Muslims are celebrating today the 75th anniversary of the mosque in Edmonton, the capital of the province of Alberta.
The celebration will start with a lunch that brings together nearly 400 guests, including Edmonton Mayor Stephen Mandel, Calgary Mayor Na-heed Nenshi and members of the city’s Christian and Jewish communities.
Several events will also be hosted over the next few months to celebrate the milestone, culminating with a gala in November.
Built in 1938 to serve first Muslim immigrants, Al Rashid mosque is Canada’s first Muslim worship place.
“People were congregating in somebody’s home or a hall that they could utilize, until the purpose-built mosque was completed in 1938,” said Sine Chadi, whose ancestors came to Canada from Lebanon in 1895 and were involved in building the iconic mosque.
By the 1980s, Al Rashid mosque had fallen into disrepair and the city was contemplating demolition of the site.
But in 1991, it was decided to move the mosque to Fort Edmonton Park at a cost of $75,000.
About a year later on May 28, 1992 it was reopened in the park to accommodate the more than 20,000 Muslims living in Edmonton at that time.
Muslims hailed efforts of Edmonton officials and members of other religious communities in helping raise funds for the mosque.
“If it wasn’t for the mayor of Edmonton, it would have been impossible for us to start it,” Tarabain said.
Though new worship places have been built across the city, Al Rashid Mosque still remains the center of the Muslim community in Edmonton.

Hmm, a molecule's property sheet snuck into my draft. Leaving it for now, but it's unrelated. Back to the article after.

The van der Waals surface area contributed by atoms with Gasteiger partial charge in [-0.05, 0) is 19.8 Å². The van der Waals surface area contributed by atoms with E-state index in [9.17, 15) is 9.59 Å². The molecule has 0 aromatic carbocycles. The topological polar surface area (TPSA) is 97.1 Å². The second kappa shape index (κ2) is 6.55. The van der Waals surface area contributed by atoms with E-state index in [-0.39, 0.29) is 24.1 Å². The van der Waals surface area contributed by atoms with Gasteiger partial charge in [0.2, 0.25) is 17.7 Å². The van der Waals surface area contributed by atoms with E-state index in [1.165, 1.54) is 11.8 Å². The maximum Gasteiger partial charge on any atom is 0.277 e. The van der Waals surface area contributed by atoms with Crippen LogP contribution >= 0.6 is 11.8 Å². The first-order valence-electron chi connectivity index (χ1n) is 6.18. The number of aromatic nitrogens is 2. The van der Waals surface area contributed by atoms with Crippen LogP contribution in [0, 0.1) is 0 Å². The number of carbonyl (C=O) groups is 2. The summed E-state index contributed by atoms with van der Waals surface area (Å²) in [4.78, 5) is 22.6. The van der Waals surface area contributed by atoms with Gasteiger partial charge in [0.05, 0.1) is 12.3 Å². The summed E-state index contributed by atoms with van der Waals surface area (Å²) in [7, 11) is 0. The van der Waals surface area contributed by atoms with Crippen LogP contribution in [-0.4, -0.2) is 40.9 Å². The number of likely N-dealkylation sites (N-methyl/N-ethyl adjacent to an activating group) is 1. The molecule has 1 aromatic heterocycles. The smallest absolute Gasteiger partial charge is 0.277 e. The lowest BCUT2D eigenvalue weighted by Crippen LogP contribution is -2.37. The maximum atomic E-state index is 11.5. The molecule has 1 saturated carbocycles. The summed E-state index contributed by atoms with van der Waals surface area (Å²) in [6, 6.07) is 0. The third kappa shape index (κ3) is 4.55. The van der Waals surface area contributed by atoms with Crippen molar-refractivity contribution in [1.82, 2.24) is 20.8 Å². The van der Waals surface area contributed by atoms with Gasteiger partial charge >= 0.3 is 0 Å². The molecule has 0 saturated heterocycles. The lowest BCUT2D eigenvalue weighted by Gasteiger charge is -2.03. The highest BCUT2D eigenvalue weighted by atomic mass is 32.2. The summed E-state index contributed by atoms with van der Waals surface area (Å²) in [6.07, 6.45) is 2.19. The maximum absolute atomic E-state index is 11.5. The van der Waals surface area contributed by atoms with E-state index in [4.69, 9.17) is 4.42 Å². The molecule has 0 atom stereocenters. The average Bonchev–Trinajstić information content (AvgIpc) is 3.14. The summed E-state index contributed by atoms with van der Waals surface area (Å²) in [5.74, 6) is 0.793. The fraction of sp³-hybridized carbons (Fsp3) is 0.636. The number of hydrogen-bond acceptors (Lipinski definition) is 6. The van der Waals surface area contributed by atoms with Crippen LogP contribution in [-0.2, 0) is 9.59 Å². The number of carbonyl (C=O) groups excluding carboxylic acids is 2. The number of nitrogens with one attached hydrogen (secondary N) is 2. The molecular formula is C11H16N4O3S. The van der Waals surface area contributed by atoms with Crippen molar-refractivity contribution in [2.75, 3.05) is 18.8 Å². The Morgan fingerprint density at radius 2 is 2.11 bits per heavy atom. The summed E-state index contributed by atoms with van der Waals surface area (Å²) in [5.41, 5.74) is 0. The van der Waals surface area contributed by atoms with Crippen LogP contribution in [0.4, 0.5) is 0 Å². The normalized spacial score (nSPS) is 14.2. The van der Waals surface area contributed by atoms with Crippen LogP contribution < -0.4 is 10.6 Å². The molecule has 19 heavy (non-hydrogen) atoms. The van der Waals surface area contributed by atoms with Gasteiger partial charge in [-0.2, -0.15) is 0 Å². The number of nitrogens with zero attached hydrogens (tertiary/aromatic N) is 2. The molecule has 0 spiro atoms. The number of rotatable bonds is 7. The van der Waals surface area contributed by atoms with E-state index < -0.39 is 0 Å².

“The mosque was, and still is, a centre for the community,” Chadi said.
“People come in and hold events there, whatever it may be. It could be a funeral, a wedding, a speaker coming, or it could be for prayer.”
Tarabain, opines that Al Rashid mosque remains “the mother organization” for 80,000 Muslims in Edmonton.
“We have 15 worship places across the city, but everybody always comes back to Al Rashid Mosque for the big services,” Tarabain said.
The services Al Rashid Mosque offers have expanded over the years to include the Edmonton Islamic Academy, a $23-million facility that opened in 2006 to serve students enrolled in kindergarten to Grade 12.
Yet, Tarabain wants to restore the original community spirit that first defined the mosque.
“It was a hub, not just for Muslims but for the community. We used to have social dinners, and we want to bring that spirit back,” he said.
“The culture of the mosque to begin with was to work with other communities and be together.”
He also hopes the mosque will continue to play an important part in the lives of Edmontonians, as it has for the past 75 years.
“It’s the center of mine and my family’s life,” Tarabain said.
“The mosque is not just a place of worship. It’s a cultural place, to connect with other communities. It’s an identity. It’s feeling and being good as a Muslim and as a Canadian, and participating in society.”
Muslims make around 1.9 percent of Canada’s 32.8 million population, and Islam is the number one non-Christian faith in the north-American country.
A survey has showed the overwhelming majority of Muslims are proud to be Canadian.